Where I think Michael [Walsh] understates the case is when he says that it reveals the Times as know-nothings to 1.2 billion Catholics. Leaving aside the massed ranks of Anglicans, Methodists et al, it exposes the Times to believers and non-believers alike as culturally ignorant. The Bible underpins a big chunk of western art, music, and literature, and not to know its basic concepts is to condemn yourself to bobbing around in the shallows.

He goes on to give an example (my mind immediately thought “in the shallows” an apt way to describe a recent New York Times review of a Christian memoir) and adds:

Not to know any of this stuff, to be as tone-deaf to it as that Times correction, is to be entirely unmoored from your cultural inheritance – regardless of one’s “faith tradition” (as Al Gore would put it). I contributed a couple of arts pieces to the Times years ago, so I know a bit about the extraordinary layers of editors between the author and the page, and it’s remarkable that not one person up the chain raised an eyebrow over “resurrection into heaven” before it hit the streets. Judging from leftie reaction to the “correction”, to the hyper-secularists, ignorance of the peripheral tenets of a minor cult is a badge of honor. In reality, America’s supposed “newspaper of record” has just announced itself to the world as civilizationally illiterate.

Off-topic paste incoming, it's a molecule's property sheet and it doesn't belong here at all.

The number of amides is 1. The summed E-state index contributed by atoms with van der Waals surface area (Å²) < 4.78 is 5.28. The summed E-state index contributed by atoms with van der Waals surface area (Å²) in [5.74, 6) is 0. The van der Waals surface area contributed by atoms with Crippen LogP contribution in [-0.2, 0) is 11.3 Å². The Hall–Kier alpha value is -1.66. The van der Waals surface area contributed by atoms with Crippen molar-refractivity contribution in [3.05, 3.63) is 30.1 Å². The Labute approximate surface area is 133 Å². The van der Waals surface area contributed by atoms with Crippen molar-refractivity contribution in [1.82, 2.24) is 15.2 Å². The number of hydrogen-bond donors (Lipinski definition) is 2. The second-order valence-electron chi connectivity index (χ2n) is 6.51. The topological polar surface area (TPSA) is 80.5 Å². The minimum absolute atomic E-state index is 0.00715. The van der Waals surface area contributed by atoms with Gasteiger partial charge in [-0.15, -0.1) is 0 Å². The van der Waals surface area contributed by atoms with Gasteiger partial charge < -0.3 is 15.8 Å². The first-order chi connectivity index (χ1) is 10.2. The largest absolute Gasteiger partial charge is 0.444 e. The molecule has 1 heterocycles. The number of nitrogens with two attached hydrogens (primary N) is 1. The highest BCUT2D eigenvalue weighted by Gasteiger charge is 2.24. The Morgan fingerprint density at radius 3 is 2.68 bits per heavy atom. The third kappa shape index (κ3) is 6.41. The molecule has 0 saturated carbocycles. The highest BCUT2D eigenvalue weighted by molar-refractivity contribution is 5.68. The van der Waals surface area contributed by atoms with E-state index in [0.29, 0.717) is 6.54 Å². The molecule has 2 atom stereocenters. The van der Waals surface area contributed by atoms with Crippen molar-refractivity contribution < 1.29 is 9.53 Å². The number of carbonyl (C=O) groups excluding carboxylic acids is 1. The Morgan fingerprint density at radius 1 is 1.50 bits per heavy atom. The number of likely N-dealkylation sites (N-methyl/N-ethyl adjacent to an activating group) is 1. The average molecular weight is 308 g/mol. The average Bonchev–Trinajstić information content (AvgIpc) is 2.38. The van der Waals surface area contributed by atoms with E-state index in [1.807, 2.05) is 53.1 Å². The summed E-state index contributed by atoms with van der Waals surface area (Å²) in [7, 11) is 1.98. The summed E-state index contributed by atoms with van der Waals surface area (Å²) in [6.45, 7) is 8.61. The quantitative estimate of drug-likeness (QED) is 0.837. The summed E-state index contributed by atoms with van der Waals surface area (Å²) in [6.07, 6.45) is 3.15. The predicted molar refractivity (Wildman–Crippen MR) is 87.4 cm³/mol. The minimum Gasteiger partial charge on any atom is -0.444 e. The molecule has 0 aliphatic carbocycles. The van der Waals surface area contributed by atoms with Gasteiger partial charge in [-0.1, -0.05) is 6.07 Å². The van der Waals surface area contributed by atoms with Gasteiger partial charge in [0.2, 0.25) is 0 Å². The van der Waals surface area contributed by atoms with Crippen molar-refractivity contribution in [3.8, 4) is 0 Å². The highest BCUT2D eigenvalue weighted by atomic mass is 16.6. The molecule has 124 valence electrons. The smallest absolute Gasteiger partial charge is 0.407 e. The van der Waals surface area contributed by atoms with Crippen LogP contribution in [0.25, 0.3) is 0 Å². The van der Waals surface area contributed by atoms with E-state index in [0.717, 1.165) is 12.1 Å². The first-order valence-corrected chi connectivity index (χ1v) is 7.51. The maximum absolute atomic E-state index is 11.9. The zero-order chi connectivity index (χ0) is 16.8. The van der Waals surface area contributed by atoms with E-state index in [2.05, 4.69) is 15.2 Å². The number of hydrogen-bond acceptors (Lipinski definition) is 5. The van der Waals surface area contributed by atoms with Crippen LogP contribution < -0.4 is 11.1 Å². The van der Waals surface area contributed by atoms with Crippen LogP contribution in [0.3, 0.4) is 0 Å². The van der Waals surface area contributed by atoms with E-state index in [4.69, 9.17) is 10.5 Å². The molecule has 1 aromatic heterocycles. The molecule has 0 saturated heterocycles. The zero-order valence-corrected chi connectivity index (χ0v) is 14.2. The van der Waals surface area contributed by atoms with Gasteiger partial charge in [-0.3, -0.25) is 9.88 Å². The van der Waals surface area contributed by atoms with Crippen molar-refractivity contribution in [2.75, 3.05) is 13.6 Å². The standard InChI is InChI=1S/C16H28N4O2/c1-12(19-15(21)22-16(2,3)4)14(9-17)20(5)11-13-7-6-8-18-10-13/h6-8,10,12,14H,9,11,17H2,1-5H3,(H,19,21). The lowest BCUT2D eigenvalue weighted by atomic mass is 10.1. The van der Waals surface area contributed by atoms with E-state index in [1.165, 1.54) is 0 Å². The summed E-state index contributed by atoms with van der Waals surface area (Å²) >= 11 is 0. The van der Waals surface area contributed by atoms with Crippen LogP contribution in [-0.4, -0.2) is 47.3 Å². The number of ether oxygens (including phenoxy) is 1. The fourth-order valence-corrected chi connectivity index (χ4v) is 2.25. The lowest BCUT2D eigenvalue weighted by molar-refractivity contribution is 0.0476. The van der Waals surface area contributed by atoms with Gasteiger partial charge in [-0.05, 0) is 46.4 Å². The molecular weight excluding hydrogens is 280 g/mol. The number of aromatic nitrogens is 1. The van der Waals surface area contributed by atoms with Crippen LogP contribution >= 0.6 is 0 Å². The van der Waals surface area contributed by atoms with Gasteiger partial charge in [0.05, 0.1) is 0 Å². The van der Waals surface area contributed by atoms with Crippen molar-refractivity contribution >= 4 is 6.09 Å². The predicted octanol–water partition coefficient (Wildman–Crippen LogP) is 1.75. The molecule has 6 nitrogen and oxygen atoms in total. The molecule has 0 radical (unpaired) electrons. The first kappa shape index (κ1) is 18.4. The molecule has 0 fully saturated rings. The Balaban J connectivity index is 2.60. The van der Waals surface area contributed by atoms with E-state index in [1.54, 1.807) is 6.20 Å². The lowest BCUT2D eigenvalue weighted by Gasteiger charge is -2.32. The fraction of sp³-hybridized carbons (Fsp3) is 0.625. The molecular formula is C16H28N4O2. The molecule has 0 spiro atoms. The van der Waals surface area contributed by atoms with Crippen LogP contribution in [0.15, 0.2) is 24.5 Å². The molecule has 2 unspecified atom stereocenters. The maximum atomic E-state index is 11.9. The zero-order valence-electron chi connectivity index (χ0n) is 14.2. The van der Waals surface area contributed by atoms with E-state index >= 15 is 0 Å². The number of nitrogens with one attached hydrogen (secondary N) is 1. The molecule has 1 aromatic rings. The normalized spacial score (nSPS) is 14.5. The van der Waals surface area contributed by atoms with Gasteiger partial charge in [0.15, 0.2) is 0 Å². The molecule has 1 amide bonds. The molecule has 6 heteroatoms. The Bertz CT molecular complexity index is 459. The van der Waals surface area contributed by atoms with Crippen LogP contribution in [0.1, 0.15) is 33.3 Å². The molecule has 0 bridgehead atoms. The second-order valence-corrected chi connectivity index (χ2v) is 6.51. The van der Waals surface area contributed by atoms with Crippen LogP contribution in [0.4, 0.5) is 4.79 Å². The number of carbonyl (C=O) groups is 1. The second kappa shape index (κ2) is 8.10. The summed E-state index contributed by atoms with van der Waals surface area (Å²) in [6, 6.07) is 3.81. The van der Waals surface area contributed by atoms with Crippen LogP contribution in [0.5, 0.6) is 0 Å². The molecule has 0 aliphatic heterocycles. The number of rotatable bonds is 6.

It’s difficult to take the Times‘ copious critiques of Catholicism and religion in general seriously when it is as illiterate as this on the most fundamental of Christian doctrines. Defenses of this and the many similar mistakes we’ve seen in recent years ring more than a bit hollow. And yet, as Weiss notes, mistakes happen.

What do you think? No big deal? Or a foretaste of the feast of ignorance to come?*

*This is an allusion to a Christian phrase.

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  • Annie

    Definitely a big deal in my book, but then I have little to no respect for the NYTimes. The frustrating thing is that it’s obvious that this is not their first mistake, nor will it be their last. Yet their followers will continue to follow, just like lemmings, with little regard to facts.

  • Cathy G

    I’d be the last person to defend an error made by the NYT about something as basic as the Easter story. But their excellent coverage of the Catholic sexual abuse scandal and the church culture that supported it is in no way diminished by the Easter flub. This is likewise true of its reportage of people who call themselves religious and then proceed to violate every tenet that their faith calls sacred.